06 May


Some will say that we’ve done Guatemala all wrong. Staying less than 2 weeks, keeping to the major cities and tourist centers in the country’s south west, feasting on pizza and french crepes… You would be right.

Guatemala was the place our health was beat down, and it was also the place we healed and repaired. Our spirits were lifted, waking up to volcanoes out our bedroom window. Meeting friendly locals and people who have relocated from elsewhere on the globe, all eager to show us why they’ve chosen Guatemala as their home.


We spent one night in Huehuetenango, about an hour from the Mexican border. Travis’ own personal hell. Well, that’s unfair considering he never left the hotel room. Amanda wandered around town, buying water and apple juice for the sick young boy Travis was reduced to. Poor guy. He was OK enough to be in the car for a short drive the next day.

We arrived in Quetzaltenango, or Xela (pronounced Shay-la) for short. We stayed in a wonderful guesthouse with large rooms, a private bath (necessary in our situation) and shared kitchen. Marieke is a young expat from Holland and her Casa Renaissance is highly recommended. Despite Travis’ weakness, we shopped at the local Xela market and were able to visit at least 4 square blocks of the city. As the second largest city in Guatemala, we know we did not do Xela justice. Amanda came down with a 24 hour bug while we were there, but her immune system karate chopped it like a champ.


A moment of strength, playing with the house cat.IMG_2255

Next stop was the beautiful Lago Atitlan. We stayed in the small town of San Pablo La Laguna, away from the tourist center of Panajachel. In San Pablo, we were welcomed by Stuart and his Guatemalan wife, Elena and family. Stuart was born British and grew up in Windsor, Ontario. He’s been in San Pablo for 23 years and is the only gringo in town (known affectionately as Estuardo). The rest of the town assumed we were related in some way, as all gringos look alike.


Stuart rents out a rustic wood cabin with the most incredible views of the lake and volcanoes beyond. Seeing volcanoes for the first time, some smokey and active, is awesome. The property is surrounded by coffee and banana trees, with a few Mary Jane sprouts hiding here and there. Travis was happy just to have a bed to collapse onto and quick access to the bathroom. We were gifted some coffee that was picked right on the property we stayed in – heavenly, first thing in the morning.



Stuart bakes bread and pizza out of a wood fired oven on his property, the tuk tuk drivers all rave about it – he’s made quite the name for himself. Now, what is a tuk tuk, you ask?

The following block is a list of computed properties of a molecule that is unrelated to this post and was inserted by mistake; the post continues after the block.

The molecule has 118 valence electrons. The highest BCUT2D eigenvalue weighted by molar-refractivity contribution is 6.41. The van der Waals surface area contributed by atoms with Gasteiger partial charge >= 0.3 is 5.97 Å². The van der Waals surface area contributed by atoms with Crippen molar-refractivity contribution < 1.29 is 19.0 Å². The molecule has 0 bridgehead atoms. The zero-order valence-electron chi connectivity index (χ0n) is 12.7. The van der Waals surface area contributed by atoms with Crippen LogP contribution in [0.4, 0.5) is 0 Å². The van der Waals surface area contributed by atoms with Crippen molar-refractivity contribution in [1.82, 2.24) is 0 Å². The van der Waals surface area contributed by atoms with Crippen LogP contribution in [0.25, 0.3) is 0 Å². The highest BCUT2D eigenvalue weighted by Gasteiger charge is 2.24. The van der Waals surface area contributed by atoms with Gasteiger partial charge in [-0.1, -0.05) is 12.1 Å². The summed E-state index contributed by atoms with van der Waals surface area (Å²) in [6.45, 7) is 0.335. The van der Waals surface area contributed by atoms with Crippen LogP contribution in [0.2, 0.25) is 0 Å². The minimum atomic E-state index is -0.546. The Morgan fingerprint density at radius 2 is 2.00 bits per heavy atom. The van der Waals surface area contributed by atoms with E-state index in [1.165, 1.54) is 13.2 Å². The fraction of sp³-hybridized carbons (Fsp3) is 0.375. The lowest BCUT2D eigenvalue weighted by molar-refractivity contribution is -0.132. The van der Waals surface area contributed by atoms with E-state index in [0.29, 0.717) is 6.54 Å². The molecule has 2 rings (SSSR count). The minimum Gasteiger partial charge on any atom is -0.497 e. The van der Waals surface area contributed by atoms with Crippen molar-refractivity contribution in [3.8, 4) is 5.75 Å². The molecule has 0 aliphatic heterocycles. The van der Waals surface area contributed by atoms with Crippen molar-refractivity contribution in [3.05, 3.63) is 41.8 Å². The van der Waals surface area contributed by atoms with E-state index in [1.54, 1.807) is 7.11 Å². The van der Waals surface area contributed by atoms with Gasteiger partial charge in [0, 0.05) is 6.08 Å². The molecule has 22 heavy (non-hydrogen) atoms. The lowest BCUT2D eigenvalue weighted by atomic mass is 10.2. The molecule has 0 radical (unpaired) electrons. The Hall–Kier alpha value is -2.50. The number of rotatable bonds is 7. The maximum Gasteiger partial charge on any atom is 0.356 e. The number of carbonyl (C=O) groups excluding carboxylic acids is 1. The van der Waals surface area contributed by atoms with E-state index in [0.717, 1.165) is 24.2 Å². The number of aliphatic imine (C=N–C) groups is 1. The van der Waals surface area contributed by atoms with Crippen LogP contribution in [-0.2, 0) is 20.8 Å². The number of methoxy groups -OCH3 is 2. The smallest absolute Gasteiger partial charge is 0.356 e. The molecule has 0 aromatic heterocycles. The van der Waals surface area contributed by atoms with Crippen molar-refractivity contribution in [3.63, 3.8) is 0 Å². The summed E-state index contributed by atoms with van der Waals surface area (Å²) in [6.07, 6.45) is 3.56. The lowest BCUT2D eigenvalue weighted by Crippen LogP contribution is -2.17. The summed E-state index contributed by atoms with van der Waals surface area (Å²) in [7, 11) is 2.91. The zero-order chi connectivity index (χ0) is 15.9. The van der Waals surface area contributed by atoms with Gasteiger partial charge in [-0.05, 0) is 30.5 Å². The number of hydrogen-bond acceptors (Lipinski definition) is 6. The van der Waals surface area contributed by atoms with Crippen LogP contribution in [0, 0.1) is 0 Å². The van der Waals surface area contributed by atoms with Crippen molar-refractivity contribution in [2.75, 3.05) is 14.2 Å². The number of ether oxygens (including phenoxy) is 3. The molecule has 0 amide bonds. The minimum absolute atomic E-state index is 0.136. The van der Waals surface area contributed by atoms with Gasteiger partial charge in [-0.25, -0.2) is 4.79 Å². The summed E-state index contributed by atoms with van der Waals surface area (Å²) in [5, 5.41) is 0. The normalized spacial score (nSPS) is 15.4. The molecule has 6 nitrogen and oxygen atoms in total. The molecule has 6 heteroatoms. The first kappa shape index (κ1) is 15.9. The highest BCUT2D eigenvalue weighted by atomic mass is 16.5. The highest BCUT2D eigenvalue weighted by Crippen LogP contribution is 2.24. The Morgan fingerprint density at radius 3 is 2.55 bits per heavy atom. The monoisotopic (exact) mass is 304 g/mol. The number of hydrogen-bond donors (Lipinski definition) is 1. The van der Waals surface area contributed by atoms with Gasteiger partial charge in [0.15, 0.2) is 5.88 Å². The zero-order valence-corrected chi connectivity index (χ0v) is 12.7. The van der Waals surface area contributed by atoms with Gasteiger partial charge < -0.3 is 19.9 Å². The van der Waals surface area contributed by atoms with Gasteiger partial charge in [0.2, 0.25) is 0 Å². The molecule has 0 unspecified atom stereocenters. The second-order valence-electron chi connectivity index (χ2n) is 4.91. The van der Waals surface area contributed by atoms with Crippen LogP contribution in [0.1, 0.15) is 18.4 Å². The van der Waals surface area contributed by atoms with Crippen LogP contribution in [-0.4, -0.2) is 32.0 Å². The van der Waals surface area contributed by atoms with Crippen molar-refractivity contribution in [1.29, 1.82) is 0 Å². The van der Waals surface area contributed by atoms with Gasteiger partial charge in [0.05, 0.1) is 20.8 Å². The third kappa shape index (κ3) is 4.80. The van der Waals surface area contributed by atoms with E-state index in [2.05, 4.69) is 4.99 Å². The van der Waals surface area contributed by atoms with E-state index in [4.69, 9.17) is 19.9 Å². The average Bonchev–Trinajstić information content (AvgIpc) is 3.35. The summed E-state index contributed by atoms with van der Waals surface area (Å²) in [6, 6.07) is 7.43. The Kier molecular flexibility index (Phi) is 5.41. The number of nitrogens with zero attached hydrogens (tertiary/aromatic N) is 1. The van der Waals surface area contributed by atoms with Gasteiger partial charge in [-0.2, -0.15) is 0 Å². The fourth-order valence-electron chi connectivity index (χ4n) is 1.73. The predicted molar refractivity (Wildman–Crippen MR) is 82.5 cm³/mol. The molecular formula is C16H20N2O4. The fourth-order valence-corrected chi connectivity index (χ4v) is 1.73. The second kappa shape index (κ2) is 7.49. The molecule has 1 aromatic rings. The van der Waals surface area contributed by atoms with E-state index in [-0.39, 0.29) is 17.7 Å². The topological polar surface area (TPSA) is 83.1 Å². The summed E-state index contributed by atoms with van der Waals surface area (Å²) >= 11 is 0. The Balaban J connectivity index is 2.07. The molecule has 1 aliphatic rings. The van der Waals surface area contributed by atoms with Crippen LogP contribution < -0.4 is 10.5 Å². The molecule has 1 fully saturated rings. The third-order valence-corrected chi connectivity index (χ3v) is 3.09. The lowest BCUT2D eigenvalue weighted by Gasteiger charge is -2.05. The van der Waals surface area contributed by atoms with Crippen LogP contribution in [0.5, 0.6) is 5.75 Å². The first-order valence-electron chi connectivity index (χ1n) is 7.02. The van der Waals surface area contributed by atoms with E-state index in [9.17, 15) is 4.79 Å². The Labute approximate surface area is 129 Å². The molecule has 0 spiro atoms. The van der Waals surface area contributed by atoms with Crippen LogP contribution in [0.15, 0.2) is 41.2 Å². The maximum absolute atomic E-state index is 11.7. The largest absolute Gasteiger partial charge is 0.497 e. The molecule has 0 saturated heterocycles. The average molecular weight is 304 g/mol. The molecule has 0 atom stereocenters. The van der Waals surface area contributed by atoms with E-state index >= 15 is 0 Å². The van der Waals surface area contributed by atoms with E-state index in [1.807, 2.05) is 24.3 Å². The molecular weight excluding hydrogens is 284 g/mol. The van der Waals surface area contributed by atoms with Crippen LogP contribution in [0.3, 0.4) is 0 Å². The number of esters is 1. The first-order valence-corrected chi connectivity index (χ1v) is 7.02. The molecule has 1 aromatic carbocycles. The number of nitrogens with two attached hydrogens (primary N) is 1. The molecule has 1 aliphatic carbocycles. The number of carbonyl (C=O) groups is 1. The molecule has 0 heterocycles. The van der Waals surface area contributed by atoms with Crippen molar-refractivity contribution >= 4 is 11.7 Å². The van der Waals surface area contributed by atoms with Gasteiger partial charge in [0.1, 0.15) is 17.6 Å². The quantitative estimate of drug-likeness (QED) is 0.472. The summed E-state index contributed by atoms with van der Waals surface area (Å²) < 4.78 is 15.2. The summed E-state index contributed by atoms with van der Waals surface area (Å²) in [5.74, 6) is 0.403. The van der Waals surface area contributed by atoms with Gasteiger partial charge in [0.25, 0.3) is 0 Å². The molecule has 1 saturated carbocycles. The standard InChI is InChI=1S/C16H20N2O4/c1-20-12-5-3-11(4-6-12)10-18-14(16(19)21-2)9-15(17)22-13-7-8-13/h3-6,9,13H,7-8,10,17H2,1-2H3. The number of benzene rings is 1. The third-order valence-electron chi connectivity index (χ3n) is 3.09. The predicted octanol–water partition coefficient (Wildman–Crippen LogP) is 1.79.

Pizza would make anyone feel better…IMG_2376

San Pablo is a 10 minute tuk tuk ride to the next town, where you can catch a boat out onto the lake. We visited the larger town of San Pedro La Laguna, which is dominated by yoga retreats, juice bars and language schools. Travis thought really highly of the place.



Best view out our bedroom window by far.IMG_2400_pana

Arriving in Antigua, first order of business is to have Travis see a doctor. He’s been better than when he first got sick, but is still incredibly weak and tired. For $25usd, he’s seen at a private hospital, in a jumble of line up here, wait here, go up to the 4th floor and someone will come for you… The result? Doctor is 80% sure he has contracted E.coli. He prescribes the same antibiotics that we already have in our first aid kit (Cipro) and we are kicking ourselves for not having him take them sooner.

So Antigua is the town where Travis becomes himself again, slowly but surely. He begins to talk of burros and of how many cat sightings there have been today. He sings ‘Highway to Health’ to the tune of AC/DC, and we know we’ve got Travis back.


Antigua used to be the capital of all Central America, back when the governing territory stretched from southern Mexico to Costa Rica. Surrounded by the volcanoes, the terrain is unstable and earthquakes have plagued the city for centuries. Old shells of buildings and churches remain among new, brightly colored buildings. It gives the city an unmistakable look.



Language schools are very popular and the city has an vast selection of international cuisine. Wanting to boost Travis’ probiotic intake, we set off in search of sauerkraut and kimchi. German, Korean, Indian, French, Italian – all restaurants are not only available but highly recommended and popular. This is how we ended up having the most delicious crepes in the middle of Guatemala. Homemade pesto, and chicken for Travis, pear, goat cheese and spinach for Amanda. Finished off with coffee ice cream and homemade chocolate.


Speaking of chocolate, we learned about cocoa trees and how the Maya were the first to use the cocoa bean to produce a chocolate like product. The Spaniards brought this to Europe and the rest is history. With Travis feeling better, we went in search of a chocolate bar and for Amanda, a hot chocolate with cardamom extract. Sooo yummy. As was the young Guatemalan guy serving. Que suerte.


We’ve stayed mainly in the western highlands and the climate has been sunny, cool and comfortable. There is so much more to Guatemala on the north and eastern sides. This is all on the itinerary for our trip back north, early next year. We can’t wait to return to the land of colorful chicken buses.